Somebody from the audience named George introduced himself. “Hi, George. Do you get high?” Dr. D asked.

“Yes,” the man admitted. “But is getting high bad for you?”

“It is false, it does not last. But when you learn to get out of your body, you’ll be as high as you can get. The more you’re around them [other spirits], the more ectoplasm there is. Ectoplasm is the life-giving force that grows only in fat cells.”

I got an elbow and a snicker from my companions on that one.

After 30 minutes or so of questions, and answers framed in the “Do you understand, children?” and “Is it not so?” mode, Dr. D called for a break. In a matter of seconds, Reverend Trina landed from the astral plane and went off to the ladies’ room.

“How do you feel when you’re there?” someone wanted to know when she was back in her chair. “What’s the goal?”

“Well, hon, there’s no Snicker Bar at the end of the drugstore. But I do feel flashes of indescribable peace. If you’re not experiencing God in the grocery store, you’re on the wrong planet.”

I’m on the wrong planet, I thought.

Reverend Trina went on talking to no one in particular. “You know, I’ve seen people cry on the other side when babies are born.”

Shortly past nine, it was time for Dr. D to return. The lights went out and we were told to start singing “The First Noel” — “a song given to this planet to represent Christ’s conscience.” On that one, I got another elbow and a whispered reference to sheep, particularly when we got to the line about “the poor shepherds.” Mentally I toted tip the number of sweltering souls crammed into the room and multiplied the figure by 30 bucks a head. There was one shepherd at the Palmer House who wasn’t doing too badly for a Friday night.

“Dr. D, are there negative forces in the universe?” The woman asking the question sounded frightened.

“Only in your mind,” was the answer. “Unless you think of Ronald and Nancy Reagan.” That brought a few titters from the audience.

“Dr. D, how do you find a purpose in this life?”

“By serving others before yourself. The more you give, the more God will work on this planet. You are the Godhead. Zip-a-dee-doo-dah!”

He continued. “Ectoplasm is the living force. I teach balance. The only purpose in life is to serve others.”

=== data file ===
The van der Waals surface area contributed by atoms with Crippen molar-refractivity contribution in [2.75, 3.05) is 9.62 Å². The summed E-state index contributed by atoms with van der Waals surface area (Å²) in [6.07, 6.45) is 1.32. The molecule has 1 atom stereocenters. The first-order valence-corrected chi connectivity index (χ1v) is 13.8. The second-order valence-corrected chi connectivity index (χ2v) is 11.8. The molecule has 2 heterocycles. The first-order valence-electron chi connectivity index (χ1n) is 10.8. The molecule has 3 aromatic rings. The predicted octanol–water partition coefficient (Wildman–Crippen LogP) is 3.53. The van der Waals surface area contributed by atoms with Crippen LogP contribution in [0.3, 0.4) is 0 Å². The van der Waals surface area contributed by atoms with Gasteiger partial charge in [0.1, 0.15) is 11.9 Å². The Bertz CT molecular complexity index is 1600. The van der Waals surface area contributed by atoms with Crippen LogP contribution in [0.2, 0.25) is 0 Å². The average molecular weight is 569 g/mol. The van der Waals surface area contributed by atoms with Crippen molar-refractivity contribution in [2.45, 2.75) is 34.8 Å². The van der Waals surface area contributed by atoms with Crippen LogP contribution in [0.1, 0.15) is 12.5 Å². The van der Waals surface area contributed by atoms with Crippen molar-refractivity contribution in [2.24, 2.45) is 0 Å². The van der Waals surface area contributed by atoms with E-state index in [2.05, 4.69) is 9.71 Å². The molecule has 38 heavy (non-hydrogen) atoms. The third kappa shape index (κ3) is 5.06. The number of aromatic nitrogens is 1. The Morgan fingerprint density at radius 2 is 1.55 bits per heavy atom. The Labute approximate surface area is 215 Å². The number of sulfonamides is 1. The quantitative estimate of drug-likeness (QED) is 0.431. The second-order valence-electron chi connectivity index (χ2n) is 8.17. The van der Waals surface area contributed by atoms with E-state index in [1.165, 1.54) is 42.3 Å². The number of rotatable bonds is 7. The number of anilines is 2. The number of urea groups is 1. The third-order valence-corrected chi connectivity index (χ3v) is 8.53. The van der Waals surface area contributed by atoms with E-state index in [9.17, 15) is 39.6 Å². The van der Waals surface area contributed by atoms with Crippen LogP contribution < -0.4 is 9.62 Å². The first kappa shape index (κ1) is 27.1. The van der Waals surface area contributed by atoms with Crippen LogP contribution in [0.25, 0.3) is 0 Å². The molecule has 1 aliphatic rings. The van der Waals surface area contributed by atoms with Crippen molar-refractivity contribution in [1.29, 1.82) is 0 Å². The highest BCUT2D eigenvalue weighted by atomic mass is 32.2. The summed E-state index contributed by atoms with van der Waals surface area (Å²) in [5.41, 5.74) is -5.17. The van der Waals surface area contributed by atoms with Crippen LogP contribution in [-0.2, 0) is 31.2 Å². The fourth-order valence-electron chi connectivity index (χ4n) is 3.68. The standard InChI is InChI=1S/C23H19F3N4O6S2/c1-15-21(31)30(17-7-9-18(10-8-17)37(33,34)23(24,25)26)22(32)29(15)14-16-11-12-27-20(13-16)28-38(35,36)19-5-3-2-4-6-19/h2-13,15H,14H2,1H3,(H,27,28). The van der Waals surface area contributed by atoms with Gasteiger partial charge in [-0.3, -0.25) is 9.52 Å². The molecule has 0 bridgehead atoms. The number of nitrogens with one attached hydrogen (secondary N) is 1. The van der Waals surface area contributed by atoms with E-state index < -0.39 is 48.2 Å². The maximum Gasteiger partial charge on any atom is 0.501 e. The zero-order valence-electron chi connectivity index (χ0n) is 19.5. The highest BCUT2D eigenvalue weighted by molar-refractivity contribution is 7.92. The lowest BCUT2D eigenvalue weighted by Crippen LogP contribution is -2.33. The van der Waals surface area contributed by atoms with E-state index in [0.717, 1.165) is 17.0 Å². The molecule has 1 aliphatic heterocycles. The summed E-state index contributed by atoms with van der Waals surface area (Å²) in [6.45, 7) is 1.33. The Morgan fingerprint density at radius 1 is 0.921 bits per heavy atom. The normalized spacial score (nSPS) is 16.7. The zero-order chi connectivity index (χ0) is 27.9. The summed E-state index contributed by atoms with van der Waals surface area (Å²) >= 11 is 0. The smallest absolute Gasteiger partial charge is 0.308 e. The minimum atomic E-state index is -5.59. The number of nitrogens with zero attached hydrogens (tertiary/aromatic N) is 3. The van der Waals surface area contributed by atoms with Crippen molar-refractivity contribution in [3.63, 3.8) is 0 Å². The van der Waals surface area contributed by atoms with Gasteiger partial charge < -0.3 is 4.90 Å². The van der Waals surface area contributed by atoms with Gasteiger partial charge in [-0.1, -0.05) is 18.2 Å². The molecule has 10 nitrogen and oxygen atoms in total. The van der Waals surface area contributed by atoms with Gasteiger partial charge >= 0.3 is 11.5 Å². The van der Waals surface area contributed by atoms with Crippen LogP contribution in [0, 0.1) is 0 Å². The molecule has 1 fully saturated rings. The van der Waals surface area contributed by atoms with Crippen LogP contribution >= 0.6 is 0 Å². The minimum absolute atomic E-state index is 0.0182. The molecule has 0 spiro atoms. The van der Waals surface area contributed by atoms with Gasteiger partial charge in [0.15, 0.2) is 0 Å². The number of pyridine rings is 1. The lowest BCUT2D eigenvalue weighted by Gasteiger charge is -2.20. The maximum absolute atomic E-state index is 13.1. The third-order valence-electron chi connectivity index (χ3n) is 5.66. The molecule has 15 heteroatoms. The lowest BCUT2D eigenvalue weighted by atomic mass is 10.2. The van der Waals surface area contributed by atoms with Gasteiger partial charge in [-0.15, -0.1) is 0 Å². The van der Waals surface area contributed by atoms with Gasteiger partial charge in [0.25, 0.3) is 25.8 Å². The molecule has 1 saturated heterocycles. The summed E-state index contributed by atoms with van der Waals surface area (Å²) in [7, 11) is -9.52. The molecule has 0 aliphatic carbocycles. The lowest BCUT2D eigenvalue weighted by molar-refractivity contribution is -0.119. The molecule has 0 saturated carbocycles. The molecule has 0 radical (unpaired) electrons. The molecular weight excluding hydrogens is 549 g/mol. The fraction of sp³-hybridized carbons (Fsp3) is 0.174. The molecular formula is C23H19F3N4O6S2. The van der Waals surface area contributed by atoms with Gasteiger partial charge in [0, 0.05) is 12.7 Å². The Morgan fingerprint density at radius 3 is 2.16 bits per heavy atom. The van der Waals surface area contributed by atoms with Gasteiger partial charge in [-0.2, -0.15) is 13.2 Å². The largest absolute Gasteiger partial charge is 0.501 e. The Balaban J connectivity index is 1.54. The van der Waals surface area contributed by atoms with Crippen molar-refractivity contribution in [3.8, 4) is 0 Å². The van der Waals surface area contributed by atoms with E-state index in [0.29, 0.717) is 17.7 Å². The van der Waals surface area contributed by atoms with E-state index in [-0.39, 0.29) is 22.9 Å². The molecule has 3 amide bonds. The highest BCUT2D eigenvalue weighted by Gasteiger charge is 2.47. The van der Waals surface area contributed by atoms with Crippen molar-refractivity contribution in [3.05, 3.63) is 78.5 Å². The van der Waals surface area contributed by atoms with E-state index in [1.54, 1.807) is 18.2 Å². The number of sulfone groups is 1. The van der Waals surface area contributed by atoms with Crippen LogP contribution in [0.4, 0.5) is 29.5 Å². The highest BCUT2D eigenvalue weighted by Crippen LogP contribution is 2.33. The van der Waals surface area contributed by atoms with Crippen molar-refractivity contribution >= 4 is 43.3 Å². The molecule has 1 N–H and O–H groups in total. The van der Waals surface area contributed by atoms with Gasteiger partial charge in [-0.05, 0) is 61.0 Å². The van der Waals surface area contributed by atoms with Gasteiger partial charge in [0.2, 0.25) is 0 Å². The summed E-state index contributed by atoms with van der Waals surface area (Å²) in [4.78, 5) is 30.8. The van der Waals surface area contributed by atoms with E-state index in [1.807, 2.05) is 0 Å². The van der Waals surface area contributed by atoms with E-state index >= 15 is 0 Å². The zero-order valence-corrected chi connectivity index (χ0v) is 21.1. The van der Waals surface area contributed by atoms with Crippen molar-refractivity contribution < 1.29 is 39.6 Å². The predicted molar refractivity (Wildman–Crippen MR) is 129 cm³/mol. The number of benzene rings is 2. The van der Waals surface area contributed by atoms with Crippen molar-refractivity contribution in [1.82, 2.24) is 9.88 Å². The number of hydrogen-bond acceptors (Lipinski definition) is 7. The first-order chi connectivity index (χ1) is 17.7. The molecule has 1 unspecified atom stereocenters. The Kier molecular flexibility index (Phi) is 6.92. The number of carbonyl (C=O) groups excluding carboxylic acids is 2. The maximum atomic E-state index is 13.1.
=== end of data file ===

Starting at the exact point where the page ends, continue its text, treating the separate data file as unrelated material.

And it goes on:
“Dr. D, why is there so much war?”

“Because people are serving themselves. They’re children. They will never destroy themselves. There will never be a nuclear problem because they are too seared to push the button. Do you see what I’m saying, children?”

The audience murmured that they did.

“Dr. D, I want to know about my sister who died. Is there a reason she died when she did?”

It had been the first question all night about a departed relative, and the audience was hungry for some communication. Just as Dr. D spoke, he was drowned out by a vacuum cleaner outside in the hallway. The frustration level was palpable, but Dr. D continued unfazed. “It is because they have concluded the like vibration,” he said, still referring to the departed sister.

“What’s the like vibration?”

“The like vibration is the other part of yourself. It is your soul mate. Ask God for it. Everyone has a like vibration.”

“Dr. D, is time travel available on the astral plane?”

“I came before Duran Duran, didn’t I? Sure it is. There are groups that deal with the future. Usually you go forward. You know about deja vu? It is precognitive astral travel.”

“Dr. D, is it bad to receive payment in serving God?” The woman asking the question sounded really worried. She had every reason.

“No, it is not. Money is God in circulation.” On that one, I even heard a snicker behind me — the first sign of disloyalty outside of our own little elbowing party.

Close to ten o’clock, and right on schedule, Dr. D said he was growing tired but answered a couple more questions on past lives (“You were a short man in China”). He concluded with, “It is best to let happen happen. It is good to have vision. If you eat rocks all day and regurgitate them, you know not to eat rocks. It is the same with God. I love you. God bless you. We’ll be coming back to this ramblin’ town.”

The lights flashed on and eyes all over the room squinted from the sudden assault. A member of the Reverend’s entourage stood to thank us for coming and reminded us that the weekend package for $200 was still available. A Dr. D tape was on sale for $10 outside in the hallway.

We rode down the elevator, a study in smirks. On the street, my sculptor friend confessed to feeling pretty worried about something.

“Remember what Dr. D said about continuing what we do here in the next life — that we take everything with us?” We nodded. He had a look of anguish on his face.

“Does that mean I’m still going to be drywalling?”